Mediaweek magazine puts together a “Digital Hot List” each year of the websites or companies they see as having the potential to wow the web world. Their list never seems to be much of a surprise, especially when you consider Google, Facebook and Twitter are sort of default entries, but there’s always one or two on it that raise an eyebrow.This year it’s the Wall Street Journal’s website,, in at No. 8. Yep! The website property of a traditional media outlet is on Mediaweek’s Digital Hot List. And no, it’s not a joke.

To further perplex the digerati, The Journal is one of the few papers that did not take down its pay-to-play subscription model a few years back. That’s right. You have to pay to see much (not all, but still) of the content, a policy considered blasphemous by many in the social media set.

The online audience at has spiked by as much as 44 percent in recent months according to ComScore, it is now the largest newspaper in the U.S. and both the print and online versions are profitable. Mediaweek calls their model the, “envy of the industry.”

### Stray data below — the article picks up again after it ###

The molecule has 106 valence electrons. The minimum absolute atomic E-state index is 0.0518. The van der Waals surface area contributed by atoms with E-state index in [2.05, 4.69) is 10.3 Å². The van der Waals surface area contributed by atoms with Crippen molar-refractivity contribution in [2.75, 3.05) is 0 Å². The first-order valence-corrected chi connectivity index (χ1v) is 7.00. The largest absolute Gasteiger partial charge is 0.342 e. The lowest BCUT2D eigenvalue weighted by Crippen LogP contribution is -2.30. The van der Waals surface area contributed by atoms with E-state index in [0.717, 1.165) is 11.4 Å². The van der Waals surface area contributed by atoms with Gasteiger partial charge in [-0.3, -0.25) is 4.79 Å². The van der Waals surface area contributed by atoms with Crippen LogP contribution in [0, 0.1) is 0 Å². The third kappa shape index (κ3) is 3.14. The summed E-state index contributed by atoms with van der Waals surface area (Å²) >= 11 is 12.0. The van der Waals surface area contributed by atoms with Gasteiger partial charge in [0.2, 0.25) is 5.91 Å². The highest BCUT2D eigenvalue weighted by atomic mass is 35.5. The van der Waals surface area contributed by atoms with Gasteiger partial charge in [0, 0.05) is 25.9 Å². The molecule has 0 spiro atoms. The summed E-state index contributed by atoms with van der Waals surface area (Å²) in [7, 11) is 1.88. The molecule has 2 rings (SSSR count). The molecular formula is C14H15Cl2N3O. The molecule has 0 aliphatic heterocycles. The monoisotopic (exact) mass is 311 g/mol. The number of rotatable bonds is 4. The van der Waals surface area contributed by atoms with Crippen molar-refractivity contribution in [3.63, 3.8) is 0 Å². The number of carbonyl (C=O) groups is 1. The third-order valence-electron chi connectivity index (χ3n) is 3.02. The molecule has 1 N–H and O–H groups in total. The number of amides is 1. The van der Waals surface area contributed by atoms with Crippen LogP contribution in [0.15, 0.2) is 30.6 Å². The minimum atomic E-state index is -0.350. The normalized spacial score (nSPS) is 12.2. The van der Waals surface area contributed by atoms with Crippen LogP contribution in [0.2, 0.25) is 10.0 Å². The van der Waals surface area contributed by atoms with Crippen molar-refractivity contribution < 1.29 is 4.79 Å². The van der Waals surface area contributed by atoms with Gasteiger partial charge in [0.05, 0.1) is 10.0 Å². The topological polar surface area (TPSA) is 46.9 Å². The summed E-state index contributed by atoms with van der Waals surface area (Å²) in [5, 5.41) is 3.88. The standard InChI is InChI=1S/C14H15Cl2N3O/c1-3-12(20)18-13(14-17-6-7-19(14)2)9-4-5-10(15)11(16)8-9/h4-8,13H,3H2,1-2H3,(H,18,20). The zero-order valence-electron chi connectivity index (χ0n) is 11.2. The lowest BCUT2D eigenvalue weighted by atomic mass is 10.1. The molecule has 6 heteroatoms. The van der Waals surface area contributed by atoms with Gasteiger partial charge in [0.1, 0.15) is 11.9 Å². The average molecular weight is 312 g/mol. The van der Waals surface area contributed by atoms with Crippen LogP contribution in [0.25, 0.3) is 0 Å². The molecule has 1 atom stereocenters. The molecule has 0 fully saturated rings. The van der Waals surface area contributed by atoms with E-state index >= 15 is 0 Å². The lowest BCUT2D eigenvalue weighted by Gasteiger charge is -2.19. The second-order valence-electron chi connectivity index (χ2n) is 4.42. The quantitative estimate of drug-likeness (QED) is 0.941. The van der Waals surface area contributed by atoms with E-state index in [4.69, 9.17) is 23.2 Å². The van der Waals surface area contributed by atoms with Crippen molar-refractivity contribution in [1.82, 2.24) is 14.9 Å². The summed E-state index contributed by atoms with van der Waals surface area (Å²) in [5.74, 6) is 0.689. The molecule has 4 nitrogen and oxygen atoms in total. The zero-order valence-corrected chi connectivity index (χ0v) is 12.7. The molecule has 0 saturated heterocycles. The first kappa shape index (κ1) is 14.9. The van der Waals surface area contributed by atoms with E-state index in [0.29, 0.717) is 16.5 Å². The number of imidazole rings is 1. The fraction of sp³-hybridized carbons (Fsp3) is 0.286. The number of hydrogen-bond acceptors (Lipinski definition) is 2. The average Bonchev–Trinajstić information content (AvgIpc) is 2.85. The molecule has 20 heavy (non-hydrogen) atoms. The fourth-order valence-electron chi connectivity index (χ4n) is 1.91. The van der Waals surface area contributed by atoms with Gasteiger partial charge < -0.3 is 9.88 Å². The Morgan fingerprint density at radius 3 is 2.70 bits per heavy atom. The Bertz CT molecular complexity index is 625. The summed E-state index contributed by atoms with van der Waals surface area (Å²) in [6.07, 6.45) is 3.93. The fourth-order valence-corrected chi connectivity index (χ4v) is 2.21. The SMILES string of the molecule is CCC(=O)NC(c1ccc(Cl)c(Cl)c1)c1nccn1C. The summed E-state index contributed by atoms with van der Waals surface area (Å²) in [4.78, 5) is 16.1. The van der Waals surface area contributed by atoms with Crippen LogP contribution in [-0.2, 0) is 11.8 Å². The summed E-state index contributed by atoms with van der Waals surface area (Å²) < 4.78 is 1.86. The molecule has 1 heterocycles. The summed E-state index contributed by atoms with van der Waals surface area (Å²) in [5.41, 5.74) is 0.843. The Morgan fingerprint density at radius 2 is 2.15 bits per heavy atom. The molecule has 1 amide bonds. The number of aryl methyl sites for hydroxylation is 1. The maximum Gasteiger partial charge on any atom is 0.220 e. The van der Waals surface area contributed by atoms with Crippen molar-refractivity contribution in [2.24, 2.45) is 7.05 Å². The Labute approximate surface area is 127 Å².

“They made a decision a long time ago that most didn’t,” Mike Shields, Mediaweek’s senior editor for digital media told me yesterday. “The Journal is not free. They never wavered or changed that. That is as key to the success as the content they deliver. That precedent is enviable and hard for someone to copy, particularly if you’ve been giving away your content for 10 years.”

Called crazy in 2005, The Journal is on a hot list in 2009. And, unfortunately, their success is leading many newspapers to consider charging for their content. I say unfortunately because most of them will do so at their own peril. For The Wall Street Journal has two things going for it the others don’t; it’s a niche publication and much of its content is exclusive. I’ve heard also a difference is that in the world of finance, if you don’t read the wsj you’re dead. And one last thing, as cynical as this sounds, normally the reader’s business will pay for the subscription